There’s no shaking it. Your chances of winning the lottery are extremely slim.
After no big winner Tuesday night, the Mega Millions jackpot climbed to an estimated $1.25 billion. If someone wins it all on Friday, when the next Mega Millions drawing takes place, the prize would be one of the largest in U.S. lottery history.
But don’t plan on entering a new tax bracket anytime soon. The odds of winning a Mega Millions jackpot — no matter the size — stand at about 1 in 302.6 million. And chances of taking home a top prize for Powerball, which had an estimated jackpot of $95 million Wednesday, are near 1 in 292.2 million.
Because of the almost impossible chance of winning big, experts stress that you shouldn’t spend all your money on lottery tickets. If you choose to play, it’s important to be mindful of what you can afford — and maybe consider other places to put your money, even if it’s just a few dollars at a time.
Lottery tickets are “definitely not good investments,” Matthew Kovach, an assistant professor in Virginia Tech’s economics department told The Associated Press last month. “They’re not even investments ... there’s an expectation you will always lose money.”
Here are some things to know about the odds of winning the lottery.
WINNING THE LOTTERY IS NEARLY IMPOSSIBLE. WHAT’S MORE LIKELY?
There’s a long list of rare events that are more likely than winning the Mega Millions or Powerball jackpot.
A common comparison is the odds of getting struck by lightning once in your lifetime, which stand at about one in 15,300. Even if you bought a lottery ticket for every drawing over 80 years — two times a week for Mega Millions and three times a week for Powerball — you would still be far less likely to win than to be struck by lightning one time in your life, Syracuse University mathematics professor Steven Diaz said.
“A slightly darker example," Kovach added, is comparing the odds of winning the lottery to getting into a fatal car accident on the way to a store. "Imagine you have to drive half a mile to buy your lottery ticket, so you have a 1 mile round-trip. It’s about 4 times as likely that you die in a car accident on the trip to buy your ticket than you are to win,” he said.
Of course, both Mega Millions and Powerball offer a handful of tiers below the top jackpots — with the lowest prizes starting at $2 and $4, respectfully. For both games, the odds of winning any prize stand at about 1 in 24.
HAS WINNING THE LOTTERY BECOME HARDER?
Yes. Winning the lottery has become harder in recent years, causing jackpots to grow bigger and bigger — and that’s by design.
Such big jackpots comes down to math and more difficult odds. In 2015, the Powerball lottery lengthened the odds of winning from 1 in 175.2 million to 1 in 292.2 million. Mega Millions followed two years later, lengthening the odds of winning the top prize from 1 in 258.9 million to 1 in 302.6 million. The largest lottery jackpots in the U.S. have come since those changes were made.
HOW MUCH DO JACKPOT WINNERS REALLY TAKE HOME?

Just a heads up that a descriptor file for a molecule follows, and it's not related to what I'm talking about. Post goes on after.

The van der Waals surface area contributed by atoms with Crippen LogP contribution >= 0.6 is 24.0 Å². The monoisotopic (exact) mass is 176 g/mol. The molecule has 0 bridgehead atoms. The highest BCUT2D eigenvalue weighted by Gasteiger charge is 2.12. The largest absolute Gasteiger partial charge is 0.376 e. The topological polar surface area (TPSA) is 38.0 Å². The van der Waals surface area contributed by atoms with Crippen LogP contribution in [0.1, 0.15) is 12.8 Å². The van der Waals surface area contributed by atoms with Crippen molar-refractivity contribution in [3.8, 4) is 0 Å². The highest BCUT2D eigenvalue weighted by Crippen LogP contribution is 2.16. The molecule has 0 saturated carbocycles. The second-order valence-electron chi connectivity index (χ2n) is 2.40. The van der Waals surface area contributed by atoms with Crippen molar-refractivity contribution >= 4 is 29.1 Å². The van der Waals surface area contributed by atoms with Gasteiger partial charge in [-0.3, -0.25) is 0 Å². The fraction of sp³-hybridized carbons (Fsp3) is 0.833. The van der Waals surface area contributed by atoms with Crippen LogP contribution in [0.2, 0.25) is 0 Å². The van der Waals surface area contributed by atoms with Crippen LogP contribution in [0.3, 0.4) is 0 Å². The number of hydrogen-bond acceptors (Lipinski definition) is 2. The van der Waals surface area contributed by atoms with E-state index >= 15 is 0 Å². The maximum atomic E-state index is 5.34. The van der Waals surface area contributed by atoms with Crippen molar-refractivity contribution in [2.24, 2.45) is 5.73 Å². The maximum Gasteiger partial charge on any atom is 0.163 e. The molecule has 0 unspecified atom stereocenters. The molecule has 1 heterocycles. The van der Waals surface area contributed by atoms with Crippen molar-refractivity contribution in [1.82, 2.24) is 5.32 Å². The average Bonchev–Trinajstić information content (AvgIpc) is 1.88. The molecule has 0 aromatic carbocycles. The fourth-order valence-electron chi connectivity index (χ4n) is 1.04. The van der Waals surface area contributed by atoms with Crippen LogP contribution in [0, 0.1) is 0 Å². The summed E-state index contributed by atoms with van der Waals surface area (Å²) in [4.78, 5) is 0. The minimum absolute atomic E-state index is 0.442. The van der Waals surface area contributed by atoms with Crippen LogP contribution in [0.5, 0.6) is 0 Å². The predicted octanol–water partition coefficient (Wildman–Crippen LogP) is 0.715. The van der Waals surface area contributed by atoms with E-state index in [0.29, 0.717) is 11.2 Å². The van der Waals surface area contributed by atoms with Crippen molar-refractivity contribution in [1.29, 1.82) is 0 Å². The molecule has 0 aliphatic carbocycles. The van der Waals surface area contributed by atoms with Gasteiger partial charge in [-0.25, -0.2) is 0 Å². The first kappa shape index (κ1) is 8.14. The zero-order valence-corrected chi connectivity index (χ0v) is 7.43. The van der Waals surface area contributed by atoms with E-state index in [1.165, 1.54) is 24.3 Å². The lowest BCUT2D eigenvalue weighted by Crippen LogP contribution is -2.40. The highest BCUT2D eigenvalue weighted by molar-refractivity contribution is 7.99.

When someone wins a lottery jackpot in games like Powerball or Mega Millions they have two options: an annuity that is distributed over 29 years or a (significantly smaller) cash payout.
The estimated $1.25 billion jackpot seen for Mega Millions' Friday drawing, for example, is the annuity option — and the cash value for this prize is nearly half that, standing at $625.3 million. Most jackpot winners opt for the cash.
Federal and state taxes will also lower the money you take home, with deductions depending on where you live.
IS BUYING A LOTTERY TICKET A GOOD INVESTMENT? Because winning is so rare, experts maintain that lottery tickets are horrible investments — but note that every person’s reason for playing the lottery is different.
Some people might buy a $2 lottery ticket as a form of entertainment and find satisfaction in “the excitement of thinking you might win,” Diaz said. Meanwhile, others may enter the lottery out of feelings of desperation or financial struggle — with experts pointing to consequences that have disproportionately impacted low-income communities.
The lottery has historically acted as a regressive tax on the poor, meaning the people that can least afford to lose their money buy the most tickets, Lia Nower, a professor and the director of the Center for Gambling Studies at Rutgers University, previously told The AP.
She said her “concern with lottery is really more people who are buying it every day or two or three times a week” as opposed to those who purchase one ticket as the jackpot nears $1 billion.
A $2 ticket may not seem like much — but it can add up for those who are regularly entering the lottery over time. Alternative spending options could include opening an investment account that allows you to invest in small amounts or buying partial stock, Kovach said.
“In reality, it’s probably best to diversify by something like an index fund — but if you’re just starting out, I would... (suggest putting it) in the stock market or something like that,” he said. “You will actually probably see a return over time.”